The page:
But it doesn’t stop there. When the Georgia Environmental Protection Division (EPD) made a surprise visit to an Elbert farm, it discovered “sludge in the earthen pit was adulterated.”  Some of that “adulteration” was plastic tampon applicators, condoms, plastic bottle caps, candy wrappers and other assorted items.  I’m for farmers, but how can you be for this?  The Georgia Department of Agriculture is reviewing and tweaking its rules to hopefully close the loopholes. 
The Oglethorpe commissioners are mostly farmers, but they didn’t hesitate to fight back when a trio of waste-hauling companies sued the county and them individually.  The five officials stood by their decision to enforce a zoning ordinance which prohibits this type of dumping.  Their hot-under-the-collar constituents got some relief, watching the board vote, 5-0, to defend their quality of life.
Georgia is a Right to Farm state.  Agriculture is our biggest industry, and I’m proud of that.  And if you choose to move adjacent to or near an existing hog, cattle or poultry operation, you shouldn’t be surprised about the smells.  But if you live in the country and one day a big-rig tanker shows up next door to unload putrid, potentially polluting and mystery gunk—in the name of fertilizer—you should have a right to protest.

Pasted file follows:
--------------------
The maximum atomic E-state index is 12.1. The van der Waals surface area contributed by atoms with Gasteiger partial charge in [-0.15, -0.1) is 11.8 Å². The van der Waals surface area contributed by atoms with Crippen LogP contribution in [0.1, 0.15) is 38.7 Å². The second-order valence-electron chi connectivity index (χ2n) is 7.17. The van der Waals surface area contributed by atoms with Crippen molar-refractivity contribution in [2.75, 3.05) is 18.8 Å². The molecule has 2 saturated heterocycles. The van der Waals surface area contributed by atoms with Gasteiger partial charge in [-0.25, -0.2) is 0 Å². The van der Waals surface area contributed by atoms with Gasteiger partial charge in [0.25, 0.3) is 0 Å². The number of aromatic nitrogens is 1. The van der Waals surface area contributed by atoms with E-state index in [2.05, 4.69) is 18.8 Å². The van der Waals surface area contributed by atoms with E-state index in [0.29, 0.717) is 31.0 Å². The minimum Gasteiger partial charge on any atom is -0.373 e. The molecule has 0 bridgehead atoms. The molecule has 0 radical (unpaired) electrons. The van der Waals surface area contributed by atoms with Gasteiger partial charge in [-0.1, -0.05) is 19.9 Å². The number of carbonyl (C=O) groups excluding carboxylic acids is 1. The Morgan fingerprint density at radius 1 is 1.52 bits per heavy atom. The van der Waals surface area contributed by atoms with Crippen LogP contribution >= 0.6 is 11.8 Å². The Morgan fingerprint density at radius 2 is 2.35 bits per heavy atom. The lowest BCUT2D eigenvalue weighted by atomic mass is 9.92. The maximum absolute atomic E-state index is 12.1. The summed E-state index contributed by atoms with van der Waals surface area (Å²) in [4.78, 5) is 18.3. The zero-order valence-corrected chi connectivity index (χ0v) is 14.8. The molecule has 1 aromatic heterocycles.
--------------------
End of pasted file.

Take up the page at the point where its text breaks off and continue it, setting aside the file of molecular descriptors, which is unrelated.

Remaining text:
Who knows what the court will decide? 
But on Oct. 7, I witnessed the consensus of the court of public opinion.  If you want “peace in the valley,” you must be willing to fight to protect that peace and quality of life.     










dnesmith@cninewspapers.com

October 8, 2019

Our veins pump ink for you


            The rule was the same for Alan, Emily and Eric. When their noses inched above the mailroom’s table—so they could see what they were doing—they went to work. That meant by age 8, they got ink into their veins through their fingertips by inserting sections of The Press-Sentinel.
            When Eric heard me tell that story, he countered, “Remember? I couldn’t wait until I was 8. When I was 7, you got a Coca-Cola crate for me to stand on.” He’s right. And 33 years later for him and 38 years later for Alan, they’re still doing what the three of us love—publishing newspapers. Emily could be with us, too, but she was called to be a schoolteacher and mother of four boys, ages 5-15.
            My first touch of ink came as a 10-year-old in 1958. When Orange Street Elementary School’s 3-o’clock bell rang, I’d jump on my bike and race toward South East Broad Street. After bumping across the railroad tracks, I wheeled left to The Jesup Sentinel’s back door.